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Technical Description of Multivariate Polynomial Regression
for Time-Series Analysis

We will consider applications to data formed from measurements sampled at equal time intervals, TAU, of nx input, state and output variables. Here we will not distinguish among these types of variables. The data point x[i,j] is the measurement of variable i taken at time step j. In general, each variable may depend upon previous measurements of itself and the other variables, except for input variables which do not depend upon state and output variables.

A type of ARMA model applied to such systems is the vector autoregressive (VAR) model, in which a prediction is found by a linear combination of previous (lagged) measurements, x[i,j-l]:


where 1 ³ i ³ nx, 1 ³ kp ³ nx; kp ¹ i if lp = 0; lm+1 ³ j ³ nd; lm ³ 1 is the maximum lag; and e[i,j] is the error in the model prediction. The parameters a are determined by fitting the model to a set of data. An identification process is used to select which of the possible terms in equation 1 contribute significantly to the model, and only those terms are retained.

More complex behaviors, such as coupled sensitivities between variables or curvature in the responses, could be included in an VAR model by adding polynomial terms to equation 2:


The additional parameters of this model compared to equation 1 are bp,m, the (usually positive integer) exponents for each multiplicand in each term, and nm is the maximum number of multiplicands in each term of the model. The indices i, j, k, and l are defined as for equation 1.

The model is made tractable by restricting the values that can be taken on by the exponents, b, the lags, and the value of nm, and by including in the model only those terms which contribute significantly to the fit. The fitting procedure involves a stepwise selection process, described below, in which a set of candidate terms are tested for inclusion in the model.

The restricted set of candidate terms are formed as follows: First, a list of ne candidate exponents is selected, not including zero which is always assumed. Then, a list of lags to be considered is formed. Formation of this list may be an iterative process involving sequentially adding lags until the model cannot be improved. In some cases discontinuous lags may be added to the list to represent expected seasonal effects. If lag 0 is included in the list, then variable i is being correlated to "current" values of the other variables, and variable i, lag 0 must be excluded from the candidate terms. The total number of lags in the list, which may include lag zero, is nl.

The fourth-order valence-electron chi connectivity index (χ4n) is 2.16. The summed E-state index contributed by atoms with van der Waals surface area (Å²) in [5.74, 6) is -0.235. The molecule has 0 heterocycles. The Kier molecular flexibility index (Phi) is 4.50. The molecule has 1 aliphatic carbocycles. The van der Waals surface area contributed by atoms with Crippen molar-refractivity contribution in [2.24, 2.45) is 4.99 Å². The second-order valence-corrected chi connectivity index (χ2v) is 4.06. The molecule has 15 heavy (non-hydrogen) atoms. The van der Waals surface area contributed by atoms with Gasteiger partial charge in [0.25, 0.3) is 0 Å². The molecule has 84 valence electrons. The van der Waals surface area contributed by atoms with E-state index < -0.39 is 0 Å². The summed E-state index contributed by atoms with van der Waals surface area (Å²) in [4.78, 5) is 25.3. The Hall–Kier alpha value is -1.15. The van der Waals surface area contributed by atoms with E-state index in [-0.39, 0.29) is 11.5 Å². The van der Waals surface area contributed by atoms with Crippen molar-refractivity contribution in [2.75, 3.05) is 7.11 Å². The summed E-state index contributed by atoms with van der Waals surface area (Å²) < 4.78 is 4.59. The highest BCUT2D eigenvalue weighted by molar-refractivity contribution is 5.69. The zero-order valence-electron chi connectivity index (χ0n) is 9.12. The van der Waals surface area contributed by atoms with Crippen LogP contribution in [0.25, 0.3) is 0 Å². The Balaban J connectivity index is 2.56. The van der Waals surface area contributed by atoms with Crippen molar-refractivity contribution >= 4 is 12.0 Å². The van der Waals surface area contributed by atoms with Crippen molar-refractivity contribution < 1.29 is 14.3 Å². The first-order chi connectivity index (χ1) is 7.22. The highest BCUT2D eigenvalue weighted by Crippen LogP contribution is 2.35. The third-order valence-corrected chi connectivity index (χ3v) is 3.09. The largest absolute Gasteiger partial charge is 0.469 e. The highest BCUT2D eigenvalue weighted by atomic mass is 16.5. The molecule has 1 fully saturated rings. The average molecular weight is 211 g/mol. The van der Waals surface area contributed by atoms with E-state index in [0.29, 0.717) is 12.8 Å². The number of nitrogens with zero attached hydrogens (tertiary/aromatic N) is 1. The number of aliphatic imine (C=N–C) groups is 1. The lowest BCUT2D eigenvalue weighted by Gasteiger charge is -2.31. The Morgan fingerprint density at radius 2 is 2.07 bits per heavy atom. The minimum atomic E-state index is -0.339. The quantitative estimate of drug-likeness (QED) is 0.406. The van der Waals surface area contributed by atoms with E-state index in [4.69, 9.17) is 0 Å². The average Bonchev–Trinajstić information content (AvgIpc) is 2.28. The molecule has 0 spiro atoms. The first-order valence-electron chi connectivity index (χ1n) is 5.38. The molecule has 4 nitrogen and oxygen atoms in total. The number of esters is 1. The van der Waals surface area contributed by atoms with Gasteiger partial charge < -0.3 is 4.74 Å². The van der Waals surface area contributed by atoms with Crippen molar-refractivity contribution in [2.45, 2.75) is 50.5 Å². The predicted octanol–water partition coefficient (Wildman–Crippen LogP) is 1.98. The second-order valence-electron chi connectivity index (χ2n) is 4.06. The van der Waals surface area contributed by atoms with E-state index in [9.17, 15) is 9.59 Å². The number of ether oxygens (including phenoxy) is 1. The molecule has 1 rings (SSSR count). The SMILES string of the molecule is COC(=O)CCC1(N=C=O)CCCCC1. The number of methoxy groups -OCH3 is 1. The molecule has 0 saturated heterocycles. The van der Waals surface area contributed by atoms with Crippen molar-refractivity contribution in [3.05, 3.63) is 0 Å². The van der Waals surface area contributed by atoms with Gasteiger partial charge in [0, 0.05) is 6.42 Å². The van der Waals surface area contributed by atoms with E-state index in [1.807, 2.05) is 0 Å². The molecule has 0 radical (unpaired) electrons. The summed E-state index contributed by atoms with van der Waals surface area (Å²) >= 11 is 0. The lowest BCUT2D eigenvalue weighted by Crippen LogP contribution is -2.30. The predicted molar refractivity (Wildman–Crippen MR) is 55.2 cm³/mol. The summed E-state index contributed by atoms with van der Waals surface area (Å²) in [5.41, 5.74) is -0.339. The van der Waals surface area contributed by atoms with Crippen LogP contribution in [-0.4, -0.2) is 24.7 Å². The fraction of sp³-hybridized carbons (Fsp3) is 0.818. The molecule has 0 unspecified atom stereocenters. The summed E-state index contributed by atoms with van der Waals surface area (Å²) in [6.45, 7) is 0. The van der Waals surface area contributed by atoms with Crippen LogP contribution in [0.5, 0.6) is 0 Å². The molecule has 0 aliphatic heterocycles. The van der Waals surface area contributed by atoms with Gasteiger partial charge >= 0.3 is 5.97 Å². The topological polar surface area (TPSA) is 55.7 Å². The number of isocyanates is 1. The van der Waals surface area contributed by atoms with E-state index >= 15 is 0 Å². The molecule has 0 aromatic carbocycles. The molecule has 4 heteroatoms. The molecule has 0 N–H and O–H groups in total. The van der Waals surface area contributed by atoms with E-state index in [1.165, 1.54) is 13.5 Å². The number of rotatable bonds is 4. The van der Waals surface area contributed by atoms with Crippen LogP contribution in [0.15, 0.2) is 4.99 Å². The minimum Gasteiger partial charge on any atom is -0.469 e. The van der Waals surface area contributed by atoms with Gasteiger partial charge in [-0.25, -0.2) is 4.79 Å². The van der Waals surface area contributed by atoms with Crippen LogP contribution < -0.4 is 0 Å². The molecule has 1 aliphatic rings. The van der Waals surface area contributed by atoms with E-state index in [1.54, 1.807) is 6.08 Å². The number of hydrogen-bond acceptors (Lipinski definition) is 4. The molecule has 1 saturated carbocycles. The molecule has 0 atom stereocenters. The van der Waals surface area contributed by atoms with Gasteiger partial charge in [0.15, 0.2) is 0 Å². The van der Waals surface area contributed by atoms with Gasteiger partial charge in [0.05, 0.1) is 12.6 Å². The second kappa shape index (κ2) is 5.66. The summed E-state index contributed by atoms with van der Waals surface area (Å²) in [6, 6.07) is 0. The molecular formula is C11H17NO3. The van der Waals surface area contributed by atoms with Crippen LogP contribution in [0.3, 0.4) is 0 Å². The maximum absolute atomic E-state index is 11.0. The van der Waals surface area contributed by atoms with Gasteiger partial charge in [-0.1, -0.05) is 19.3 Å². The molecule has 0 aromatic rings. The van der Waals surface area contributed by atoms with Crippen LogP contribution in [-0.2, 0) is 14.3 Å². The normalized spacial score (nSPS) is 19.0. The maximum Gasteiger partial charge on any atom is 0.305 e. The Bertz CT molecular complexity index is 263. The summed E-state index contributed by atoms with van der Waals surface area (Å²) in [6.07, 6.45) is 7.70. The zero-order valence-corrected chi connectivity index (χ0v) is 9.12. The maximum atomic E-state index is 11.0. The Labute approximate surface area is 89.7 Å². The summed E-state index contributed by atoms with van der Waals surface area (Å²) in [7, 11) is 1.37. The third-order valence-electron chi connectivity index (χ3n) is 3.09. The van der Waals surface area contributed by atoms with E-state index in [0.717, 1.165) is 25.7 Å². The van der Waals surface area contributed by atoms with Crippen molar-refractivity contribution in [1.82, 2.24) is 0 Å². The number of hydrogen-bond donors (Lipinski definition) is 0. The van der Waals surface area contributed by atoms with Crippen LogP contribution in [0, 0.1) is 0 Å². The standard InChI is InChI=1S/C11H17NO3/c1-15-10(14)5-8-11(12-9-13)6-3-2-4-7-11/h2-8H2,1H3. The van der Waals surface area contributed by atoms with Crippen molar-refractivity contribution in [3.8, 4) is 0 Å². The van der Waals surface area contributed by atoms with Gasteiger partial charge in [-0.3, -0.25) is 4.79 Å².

The stepwise procedure then selects a set of polynomial terms from the candidates that optimizes the fitting criteria. The resulting MPR model can thus be completely specified by a table containing the following information for each term:

kp,1, lp,1, b1; kp,2, lp,2, b2; . . . kp,nm, lp,nm, bnm; ap

The Number of Candidate Terms
Adding lagged values increases the number of "independent variables." The total number of independent variables, nv will be:

where l0 equals one if the list of lags includes zero, and equals zero otherwise, and v0 equals one if lagged dependent variables are included as independent variables, and zero otherwise.
The maximum value that nm can take is nv. If nm = nv, then the total number of candidate terms is:

This may result in a large number of terms to be tested for selection into the model. For example, if there are three independent variables (nx=4) and no lags (nl=1), and ten exponents (ne=10), then there are nt = 1331 possible terms. Experience with a wide variety of datasets has shown that nm can often be restricted to two or three. For nm £ nv:

where C(nv, m) is the number of combinations of nv objects taken m at a time. For the example above, if nm = 2, the number of candidate terms drops to 331.